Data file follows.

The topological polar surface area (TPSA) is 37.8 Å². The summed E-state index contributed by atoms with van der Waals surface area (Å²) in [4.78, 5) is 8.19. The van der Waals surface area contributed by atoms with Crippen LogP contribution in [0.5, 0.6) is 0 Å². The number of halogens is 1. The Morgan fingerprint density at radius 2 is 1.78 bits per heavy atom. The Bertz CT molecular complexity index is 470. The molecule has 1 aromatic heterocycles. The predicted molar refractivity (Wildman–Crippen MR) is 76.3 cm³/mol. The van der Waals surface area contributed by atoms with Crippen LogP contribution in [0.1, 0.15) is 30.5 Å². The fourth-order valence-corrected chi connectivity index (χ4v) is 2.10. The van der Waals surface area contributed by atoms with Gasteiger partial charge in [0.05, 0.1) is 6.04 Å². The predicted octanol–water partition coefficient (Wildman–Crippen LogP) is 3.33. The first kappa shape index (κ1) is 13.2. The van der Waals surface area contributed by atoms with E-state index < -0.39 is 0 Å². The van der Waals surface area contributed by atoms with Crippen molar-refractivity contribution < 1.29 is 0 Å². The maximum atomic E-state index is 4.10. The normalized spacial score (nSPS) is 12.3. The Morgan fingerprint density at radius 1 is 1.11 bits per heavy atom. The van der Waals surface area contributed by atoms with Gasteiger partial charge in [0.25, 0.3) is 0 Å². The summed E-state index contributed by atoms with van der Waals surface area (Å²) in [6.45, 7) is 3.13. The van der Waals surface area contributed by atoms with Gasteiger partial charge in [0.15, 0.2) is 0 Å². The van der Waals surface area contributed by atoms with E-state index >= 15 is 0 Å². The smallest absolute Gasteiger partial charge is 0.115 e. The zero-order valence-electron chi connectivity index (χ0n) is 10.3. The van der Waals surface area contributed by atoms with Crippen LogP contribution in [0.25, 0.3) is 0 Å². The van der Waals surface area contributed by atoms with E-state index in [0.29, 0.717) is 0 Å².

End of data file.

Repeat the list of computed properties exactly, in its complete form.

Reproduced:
The topological polar surface area (TPSA) is 37.8 Å². The summed E-state index contributed by atoms with van der Waals surface area (Å²) in [4.78, 5) is 8.19. The van der Waals surface area contributed by atoms with Crippen LogP contribution in [0.5, 0.6) is 0 Å². The number of halogens is 1. The Morgan fingerprint density at radius 2 is 1.78 bits per heavy atom. The Bertz CT molecular complexity index is 470. The molecule has 1 aromatic heterocycles. The predicted molar refractivity (Wildman–Crippen MR) is 76.3 cm³/mol. The van der Waals surface area contributed by atoms with Crippen LogP contribution in [0.1, 0.15) is 30.5 Å². The fourth-order valence-corrected chi connectivity index (χ4v) is 2.10. The van der Waals surface area contributed by atoms with Gasteiger partial charge in [0.05, 0.1) is 6.04 Å². The predicted octanol–water partition coefficient (Wildman–Crippen LogP) is 3.33. The first kappa shape index (κ1) is 13.2. The van der Waals surface area contributed by atoms with E-state index < -0.39 is 0 Å². The van der Waals surface area contributed by atoms with Crippen molar-refractivity contribution < 1.29 is 0 Å². The maximum atomic E-state index is 4.10. The normalized spacial score (nSPS) is 12.3. The Morgan fingerprint density at radius 1 is 1.11 bits per heavy atom. The van der Waals surface area contributed by atoms with Gasteiger partial charge in [0.25, 0.3) is 0 Å². The summed E-state index contributed by atoms with van der Waals surface area (Å²) in [6.45, 7) is 3.13. The van der Waals surface area contributed by atoms with Gasteiger partial charge in [0.15, 0.2) is 0 Å². The van der Waals surface area contributed by atoms with E-state index >= 15 is 0 Å². The smallest absolute Gasteiger partial charge is 0.115 e. The zero-order valence-electron chi connectivity index (χ0n) is 10.3. The van der Waals surface area contributed by atoms with Crippen LogP contribution in [0.25, 0.3) is 0 Å². The van der Waals surface area contributed by atoms with E-state index in [0.29, 0.717) is 0 Å².